NeuroPathologie

Cas 0808006

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Homme de 54 ans se plaignant de problèmes au dos, et de douleurs des membres inférieurs, évoluant depuis un an.

L'IRM révèle une masse bien circonscrite iso-intense relativement à la moelle en T1, et iso plus ou moins hyperintense en T2. Des zones d'hémorragie sont notés, et une capsule de faible intensité en T2 est observée. La masse démontre une prise de contaste intense.

 

A 54-year-old man presented with “back problems” and pain in both legs progressing during the preceding year.

MR imaging studies reveal a well-circumscribed mass that is isointense relative to the spinal cord on T1- weighted images and iso- to hyperintense on T2- weighted images. Hemorrhage is detected, and a low-signal-intensity rim (cap sign) was seen on T2-eighted images. The lesion shows intense contrast enhancement.

 
  Resection chirurgicale   Surgical excision  
     
     
     
       
     
     
  Chromogranin A   CD56  
     
  Synaptophysine   S100  
 

Diagnostic proposé:

 

 

 

 

 

 

 

 

Paragangliome

 

Proposed diagnosis:

 

 

 

 

 

 

 

 

Paraganglioma

 
 

Arguments

Dans le texte ci-dessous (en gras)

 

 

In the highlighted text below

 

Réferences

Paraganglioma of the Central Nervous System (In Ackermann's Surgical Pathology 7ed.)

Primary paragangliomas of the craniospinal axis are virtually restricted to the region of the cauda equina, where they present as delicately encapsulated intradural masses attached to the filum terminale or, less commonly, spinal roots.Afflicted patients are typically in their fifth or sixth decade of life, present with low back pain and sciatica (occasionally accompanied by sensorimotor deficits and incontinence), and are found on myelography to have subarachnoid block. Clinically and radiographically indistinguishable from other neoplasms arising in this location (notably myxopapillary ependymomas and tumors of nerve sheath origin), these functionally silent lesions are histologically, ultrastructurally, and immunophenotypically similar to their extraspinal counterparts. They do, however, manifest a greater tendency to ganglion cell and schwannian differentiation. The designation gangliocytic paraganglioma is sometimes extended to tumors evidencing such features, but these do not constitute a clinically distinctive subset. Occasional variants are characterized by radial perivascular arrays and pseudopapillary structures superficially similar to those of the myxopapillary ependymoma but do not generally elaborate any mucoid matrix and are readily unmasked by their argyrophilia, content of intracytoplasmic dense-core granules, and labeling with antisera to neurofilament proteins, chromogranin, and synaptophysin. Some examples can, in addition, be shown to contain serotonin, somatostatin, and other neuropeptides. A tumor of the cauda equina exhibiting both paraganglionic and ependymal differentiation has been recently described but is clearly exceptional.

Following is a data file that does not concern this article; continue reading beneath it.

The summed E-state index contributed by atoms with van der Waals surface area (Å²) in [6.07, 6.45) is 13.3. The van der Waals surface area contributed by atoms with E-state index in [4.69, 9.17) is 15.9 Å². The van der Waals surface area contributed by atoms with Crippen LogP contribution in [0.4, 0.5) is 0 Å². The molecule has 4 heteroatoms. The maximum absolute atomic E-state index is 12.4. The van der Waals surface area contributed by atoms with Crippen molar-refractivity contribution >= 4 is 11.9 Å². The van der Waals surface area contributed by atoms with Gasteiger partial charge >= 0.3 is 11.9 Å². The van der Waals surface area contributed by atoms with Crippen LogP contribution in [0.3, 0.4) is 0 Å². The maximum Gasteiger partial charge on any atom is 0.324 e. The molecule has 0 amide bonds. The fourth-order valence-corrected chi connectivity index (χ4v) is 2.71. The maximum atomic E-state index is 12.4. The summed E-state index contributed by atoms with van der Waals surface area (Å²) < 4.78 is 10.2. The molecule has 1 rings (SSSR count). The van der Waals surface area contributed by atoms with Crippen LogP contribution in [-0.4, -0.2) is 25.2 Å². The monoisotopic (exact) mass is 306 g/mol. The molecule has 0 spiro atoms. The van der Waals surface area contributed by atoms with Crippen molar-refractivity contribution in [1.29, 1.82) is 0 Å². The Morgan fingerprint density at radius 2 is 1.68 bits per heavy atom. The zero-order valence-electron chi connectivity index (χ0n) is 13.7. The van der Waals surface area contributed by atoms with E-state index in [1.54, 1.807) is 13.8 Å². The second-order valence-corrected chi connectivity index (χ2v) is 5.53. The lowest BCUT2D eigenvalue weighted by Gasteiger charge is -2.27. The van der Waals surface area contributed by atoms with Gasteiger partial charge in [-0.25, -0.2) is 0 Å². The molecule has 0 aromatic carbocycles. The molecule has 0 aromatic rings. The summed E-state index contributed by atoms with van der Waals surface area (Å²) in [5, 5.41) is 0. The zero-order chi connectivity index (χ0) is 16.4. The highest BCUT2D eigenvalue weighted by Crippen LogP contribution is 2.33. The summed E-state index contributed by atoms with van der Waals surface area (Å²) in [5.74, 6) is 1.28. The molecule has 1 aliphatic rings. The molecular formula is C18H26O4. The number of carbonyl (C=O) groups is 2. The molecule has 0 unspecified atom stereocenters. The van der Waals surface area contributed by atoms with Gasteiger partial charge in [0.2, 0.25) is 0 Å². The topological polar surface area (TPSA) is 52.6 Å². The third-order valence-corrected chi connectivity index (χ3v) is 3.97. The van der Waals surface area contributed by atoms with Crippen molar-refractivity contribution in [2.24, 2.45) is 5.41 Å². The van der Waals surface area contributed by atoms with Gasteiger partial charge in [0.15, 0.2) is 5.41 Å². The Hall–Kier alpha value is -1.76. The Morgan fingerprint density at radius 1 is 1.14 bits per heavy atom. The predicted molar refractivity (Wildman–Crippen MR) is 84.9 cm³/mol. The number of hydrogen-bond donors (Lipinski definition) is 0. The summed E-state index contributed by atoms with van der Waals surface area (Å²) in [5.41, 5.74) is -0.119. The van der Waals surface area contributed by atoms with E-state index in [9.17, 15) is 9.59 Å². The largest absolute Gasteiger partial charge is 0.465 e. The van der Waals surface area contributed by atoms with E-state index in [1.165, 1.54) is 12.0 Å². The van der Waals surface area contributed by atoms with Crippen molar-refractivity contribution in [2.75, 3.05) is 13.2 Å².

With regard to outcome, paragangliomas of the cauda equina are usually amenable to curative resection but may recur and, rarely, kill if inadequately excised. Intraoperative manipulation of such tumors may be complicated by significant elevations of blood pressure and tachycardia, presumably resulting from the release of biogenic amines. One locally aggressive case was reported to exhibit unusual oncocytic features.

(Paraganglioma, in Adrenal...)

The gross and microscopic appearance of paragangliomas is practically the same regardless of location and indistinguishable from that of adrenal pheochromocytoma. Well-defined (not so well in the presented case!) nests of cuboidal cells ("Zellballen") are separated by highly vascularized fibrous septa. The individual cells have a moderately abundant granular cytoplasm. As with many other endocrine tumors, bizarre nuclei and vascular invasion are sometimes found. They should not be taken as evidence of malignancy. Mitoses are exceptional.

Immunohistochemically, positivity has been found for neuron-specific enolase, chromogranin, synaptophysin, neurofilaments, opioid peptides, serotonin, somatostatin, and various other peptide hormones. Occasional positivity for keratin has also been encountered. The sustentacular cells can be demonstrated with a stain for S-100 protein, a feature of importance in the differential diagnosis from other endocrine neoplasms.

From the Archives of the AFIP


Neoplasms of the Spinal Cord and Filum Terminale: Radiologic-Pathologic Correlation